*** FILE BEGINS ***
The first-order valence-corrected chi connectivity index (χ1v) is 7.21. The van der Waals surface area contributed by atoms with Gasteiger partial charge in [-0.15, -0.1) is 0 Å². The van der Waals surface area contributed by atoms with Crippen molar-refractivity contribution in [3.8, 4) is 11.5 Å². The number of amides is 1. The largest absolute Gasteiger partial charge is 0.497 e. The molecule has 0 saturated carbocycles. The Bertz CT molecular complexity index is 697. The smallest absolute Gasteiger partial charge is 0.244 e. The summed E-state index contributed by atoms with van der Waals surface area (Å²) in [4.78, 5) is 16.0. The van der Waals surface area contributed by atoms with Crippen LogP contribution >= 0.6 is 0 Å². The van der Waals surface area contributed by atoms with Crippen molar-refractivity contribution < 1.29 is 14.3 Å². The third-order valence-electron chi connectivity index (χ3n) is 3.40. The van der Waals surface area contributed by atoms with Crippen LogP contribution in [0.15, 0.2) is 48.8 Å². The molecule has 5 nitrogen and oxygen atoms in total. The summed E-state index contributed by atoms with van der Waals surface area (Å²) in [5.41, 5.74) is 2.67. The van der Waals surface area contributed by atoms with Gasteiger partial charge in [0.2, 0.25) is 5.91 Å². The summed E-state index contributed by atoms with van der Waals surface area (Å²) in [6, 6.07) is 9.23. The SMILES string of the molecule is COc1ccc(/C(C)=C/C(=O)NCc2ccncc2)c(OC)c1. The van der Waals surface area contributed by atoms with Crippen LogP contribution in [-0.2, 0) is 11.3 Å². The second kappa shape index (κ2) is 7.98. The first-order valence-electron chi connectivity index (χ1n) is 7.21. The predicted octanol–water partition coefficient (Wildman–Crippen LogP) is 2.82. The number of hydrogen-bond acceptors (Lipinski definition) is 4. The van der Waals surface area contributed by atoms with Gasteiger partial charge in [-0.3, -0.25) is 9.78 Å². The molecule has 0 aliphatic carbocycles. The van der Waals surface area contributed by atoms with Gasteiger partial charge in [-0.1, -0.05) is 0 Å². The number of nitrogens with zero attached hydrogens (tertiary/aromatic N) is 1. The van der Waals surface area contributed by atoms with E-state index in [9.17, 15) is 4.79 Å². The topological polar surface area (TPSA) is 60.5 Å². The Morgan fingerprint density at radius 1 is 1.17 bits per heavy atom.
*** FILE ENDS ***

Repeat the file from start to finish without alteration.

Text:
The first-order valence-corrected chi connectivity index (χ1v) is 7.21. The van der Waals surface area contributed by atoms with Gasteiger partial charge in [-0.15, -0.1) is 0 Å². The van der Waals surface area contributed by atoms with Crippen molar-refractivity contribution in [3.8, 4) is 11.5 Å². The number of amides is 1. The largest absolute Gasteiger partial charge is 0.497 e. The molecule has 0 saturated carbocycles. The Bertz CT molecular complexity index is 697. The smallest absolute Gasteiger partial charge is 0.244 e. The summed E-state index contributed by atoms with van der Waals surface area (Å²) in [4.78, 5) is 16.0. The van der Waals surface area contributed by atoms with Crippen LogP contribution >= 0.6 is 0 Å². The van der Waals surface area contributed by atoms with Crippen molar-refractivity contribution < 1.29 is 14.3 Å². The third-order valence-electron chi connectivity index (χ3n) is 3.40. The van der Waals surface area contributed by atoms with Crippen LogP contribution in [0.15, 0.2) is 48.8 Å². The molecule has 5 nitrogen and oxygen atoms in total. The summed E-state index contributed by atoms with van der Waals surface area (Å²) in [5.41, 5.74) is 2.67. The van der Waals surface area contributed by atoms with Gasteiger partial charge in [0.2, 0.25) is 5.91 Å². The summed E-state index contributed by atoms with van der Waals surface area (Å²) in [6, 6.07) is 9.23. The SMILES string of the molecule is COc1ccc(/C(C)=C/C(=O)NCc2ccncc2)c(OC)c1. The van der Waals surface area contributed by atoms with Crippen LogP contribution in [-0.2, 0) is 11.3 Å². The second kappa shape index (κ2) is 7.98. The first-order valence-electron chi connectivity index (χ1n) is 7.21. The predicted octanol–water partition coefficient (Wildman–Crippen LogP) is 2.82. The number of hydrogen-bond acceptors (Lipinski definition) is 4. The van der Waals surface area contributed by atoms with Gasteiger partial charge in [-0.3, -0.25) is 9.78 Å². The molecule has 0 aliphatic carbocycles. The van der Waals surface area contributed by atoms with Gasteiger partial charge in [-0.1, -0.05) is 0 Å². The number of nitrogens with zero attached hydrogens (tertiary/aromatic N) is 1. The van der Waals surface area contributed by atoms with E-state index in [9.17, 15) is 4.79 Å². The topological polar surface area (TPSA) is 60.5 Å². The Morgan fingerprint density at radius 1 is 1.17 bits per heavy atom.